[SciPy-User] scipy.linalg.solve()'s overwrite option does not work
braingateway
braingateway@gmail....
Sat Nov 6 17:33:30 CDT 2010
Joe Kington :
>
>
> On Sat, Nov 6, 2010 at 4:46 PM, braingateway <braingateway@gmail.com
> <mailto:braingateway@gmail.com>> wrote:
>
> Joe Kington :
> >
> > On Sat, Nov 6, 2010 at 12:13 PM, braingateway
> <braingateway@gmail.com <mailto:braingateway@gmail.com>
> > <mailto:braingateway@gmail.com <mailto:braingateway@gmail.com>>>
> wrote:
> >
> > David Warde-Farley:
> > > On 2010-11-05, at 9:21 PM, braingateway wrote:
> > >
> > >
> > >> Hi everyone,
> > >> I believe the overwrite option is used for reduce memory
> usage.
> > But I
> > >> did following test, and find out it does not work at all.
> Maybe I
> > >> misunderstood the purpose of overwrite option. If anybody
> could
> > explain
> > >> this, I shall highly appreciate your help.
> > >>
> > >
> > > First of all, this is a SciPy issue, so please don't crosspost
> > to NumPy-discussion.
> > >
> > >
> > >>>>> a=npy.random.randn(20,20)
> > >>>>> x=npy.random.randn(20,4)
> > >>>>> a=npy.matrix(a)
> > >>>>> x=npy.matrix(x)
> > >>>>> b=a*x
> > >>>>> import scipy.linalg as sla
> > >>>>> a0=npy.matrix(a)
> > >>>>> a is a0
> > >>>>>
> > >> False
> > >>
> > >>>>> b0=npy.matrix(b)
> > >>>>> b is b0
> > >>>>>
> > >> False
> > >>
> > >
> > > You shouldn't use 'is' to compare arrays unless you mean to
> > compare them by object identity. Use all(b == b0) to compare
> by value.
> > >
> > > David
> > >
> > >
> > Thanks for reply, but I have to say u did not understand my post
> > at all.
> > I did this 'is' comparison on purpose, because I wanna know
> if the
> > overwrite flag is work or not.
> > See following example:
> > >>> a=numpy.matrix([0,0,1])
> > >>> a
> > matrix([[0, 0, 1]])
> > >>> a0=a
> > >>> a0 is a
> > True
> >
> >
> > Just because two ndarray objects aren't the same doesn't mean that
> > they don't share the same memory...
> >
> > Consider this:
> > import numpy as np
> > x = np.arange(10)
> > y = x.T
> > x is y # --> Yields False
> > Nonetheless, x and y share the same data, and storing y doesn't
> double
> > the amount of memory used, as it's effectively just a pointer to the
> > same memory as x
> >
> > Instead of using "is", you should use "numpy.may_share_memory(x, y)"
> Thanks a lot for pointing this out! I were struggling to figure out
> whether the different objects share memory or not. And good to know
> a0=numpy.matrix(a) actually did not share the memory.
> >>> print 'a0 shares memory with a?', npy.may_share_memory(a,a0)
> a0 shares memory with a? False
> >>> print 'b0 shares memory with b?', npy.may_share_memory(b,b0)
> b0 shares memory with b? False
> I also heard that even may_share_memory is 'True', does not
> necessarily
> mean they share any element. Maybe, is 'a0.base is a' usually more
> suitable for this purpose?
>
>
> Not to take this on too much of a tangent, but since you asked:
>
> "x.base is y.base" usually doesn't work, even when x.base and y.base
> point to the same memory...
>
> Again, consider the transpose of an array combined with a bit of indexing:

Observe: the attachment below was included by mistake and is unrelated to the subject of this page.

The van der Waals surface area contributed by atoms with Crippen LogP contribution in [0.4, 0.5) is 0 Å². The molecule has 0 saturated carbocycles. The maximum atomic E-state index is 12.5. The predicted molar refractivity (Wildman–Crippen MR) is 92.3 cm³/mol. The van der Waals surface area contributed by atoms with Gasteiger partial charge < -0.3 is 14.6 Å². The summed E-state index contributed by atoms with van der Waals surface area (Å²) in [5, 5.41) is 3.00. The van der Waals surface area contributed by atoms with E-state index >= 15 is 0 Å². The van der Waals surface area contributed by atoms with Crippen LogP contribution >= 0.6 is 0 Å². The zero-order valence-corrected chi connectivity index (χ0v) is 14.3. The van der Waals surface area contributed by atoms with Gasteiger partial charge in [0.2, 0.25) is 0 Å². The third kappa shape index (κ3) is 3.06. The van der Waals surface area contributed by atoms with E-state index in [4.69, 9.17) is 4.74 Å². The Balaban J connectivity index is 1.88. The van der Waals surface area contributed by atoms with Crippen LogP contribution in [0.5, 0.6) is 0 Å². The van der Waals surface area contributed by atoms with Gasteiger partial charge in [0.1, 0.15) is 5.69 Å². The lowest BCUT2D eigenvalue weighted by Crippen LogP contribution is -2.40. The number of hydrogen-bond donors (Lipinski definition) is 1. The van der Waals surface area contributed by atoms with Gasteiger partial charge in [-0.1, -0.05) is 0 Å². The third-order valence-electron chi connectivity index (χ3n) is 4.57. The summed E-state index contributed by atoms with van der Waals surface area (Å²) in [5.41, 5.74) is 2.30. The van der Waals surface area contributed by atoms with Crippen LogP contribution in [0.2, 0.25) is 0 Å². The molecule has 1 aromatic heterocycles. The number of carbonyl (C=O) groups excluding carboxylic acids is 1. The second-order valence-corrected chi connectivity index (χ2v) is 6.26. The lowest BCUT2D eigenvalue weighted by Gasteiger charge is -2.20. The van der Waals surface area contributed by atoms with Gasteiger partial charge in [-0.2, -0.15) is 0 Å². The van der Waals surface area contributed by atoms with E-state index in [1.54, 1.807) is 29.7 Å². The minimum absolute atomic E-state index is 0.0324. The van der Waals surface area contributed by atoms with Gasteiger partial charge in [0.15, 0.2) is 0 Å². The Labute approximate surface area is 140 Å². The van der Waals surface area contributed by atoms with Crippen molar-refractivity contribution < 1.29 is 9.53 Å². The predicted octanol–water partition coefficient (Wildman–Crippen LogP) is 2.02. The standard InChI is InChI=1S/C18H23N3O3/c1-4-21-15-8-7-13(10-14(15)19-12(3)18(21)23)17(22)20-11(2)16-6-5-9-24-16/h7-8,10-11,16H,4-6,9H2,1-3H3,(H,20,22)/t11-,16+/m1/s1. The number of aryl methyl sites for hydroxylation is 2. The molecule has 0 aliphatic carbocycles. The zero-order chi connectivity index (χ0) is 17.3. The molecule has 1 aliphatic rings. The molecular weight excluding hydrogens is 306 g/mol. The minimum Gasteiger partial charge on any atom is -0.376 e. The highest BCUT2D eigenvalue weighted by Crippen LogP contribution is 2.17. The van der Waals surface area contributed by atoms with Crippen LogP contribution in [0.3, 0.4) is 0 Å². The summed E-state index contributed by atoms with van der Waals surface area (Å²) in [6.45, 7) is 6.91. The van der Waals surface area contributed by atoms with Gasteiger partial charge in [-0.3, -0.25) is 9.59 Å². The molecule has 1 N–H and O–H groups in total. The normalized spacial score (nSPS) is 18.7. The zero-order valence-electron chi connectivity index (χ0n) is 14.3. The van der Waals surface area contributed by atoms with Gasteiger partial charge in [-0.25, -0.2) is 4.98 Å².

> import numpy as np
> x = np.arange(10)
> y = x[:10].T
> x.base is y.base # <-- yields False
> y.base is x # <-- yields False
> np.may_share_memory(x,y) # <-- correctly yields True
>
> The moral of this story is don't use object identity of any sort to
> determine if ndarrays share memory.
>
> I also heard that even may_share_memory is 'True', does not
> necessarily
> mean they share any element.
>
>
> The reason why "may_share_memory" is not a guarantee that the arrays
> actually do is due to situations like this:
> import numpy as np
> x = np.arange(10)
> a = x[::2]
> b = x[1::2]
> np.may_share_memory(a, b) # <-- yields True
>
> However, we could change every element in "a" without affecting "b",
> so they don't _actually_ share memory. The reason why
> "may_share_memory" yields True is essentially due to the fact that "a"
> and "b" are both views into overlapping regions of the same array.
>
> As far as I know, "may_share_memory" is really the only test available
> without dropping down to C to determine if two ndarray objects share
> chunks of memory. It just errs on the side of caution, if you will.
> If it returns True, then the two ndarrays refer to overlapping regions
> of memory.
>
Oh, this is really clarify all the mystery in my mind. I think I will
backup this mail :)
Thanks Sincerely,
LittleBigBrain
> Of course, checking to see if the contents of the array are exactly
> the same is a _completely_ different test, and "(x ==
> y.ravel()).all()" is a fine way to do that. Just keep in mind that
> checking if the elements are the same is very different than checking
> if the arrays share the same memory. For example:
> x = np.arange(10)
> y = x.copy()
> (x == y).all() # <-- correctly yields True
> np.may_share_memory(x, y) # <-- correctly yields False
> They're two different tests, entirely. Of course, for what you're
> doing here, testing to see if the elements are the same is entirely
> reasonable.
>
>
>
>
> Back to the original question: is there anyone actually saw the
> overwrite_a or overwrite_b really showed its effect?
>
>
> I'm afraid I'm not much help on the original question...
>
>
>
> If you could show me a repeatable example, not only for
> scipy.linalg.solve(), it can also be other functions, who provide this
> option, such as eig(). If it does not show any advantage in memory
> usage, I might still using numpy.linalg.
> >
> > This means a0 and a is actually point to a same object. Then
> a0 act
> > similar to the C pointer of a.
> > I compared a0/b0 and a/b by 'is' first to show I did create
> a new
> > object
> > from the original matrix, so the following (a0==a).all()
> > comparison can
> > actually prove the values inside the a and b were not
> overwritten.
> >
> > Sincerely,
> > LittleBigBrain
> > > _______________________________________________
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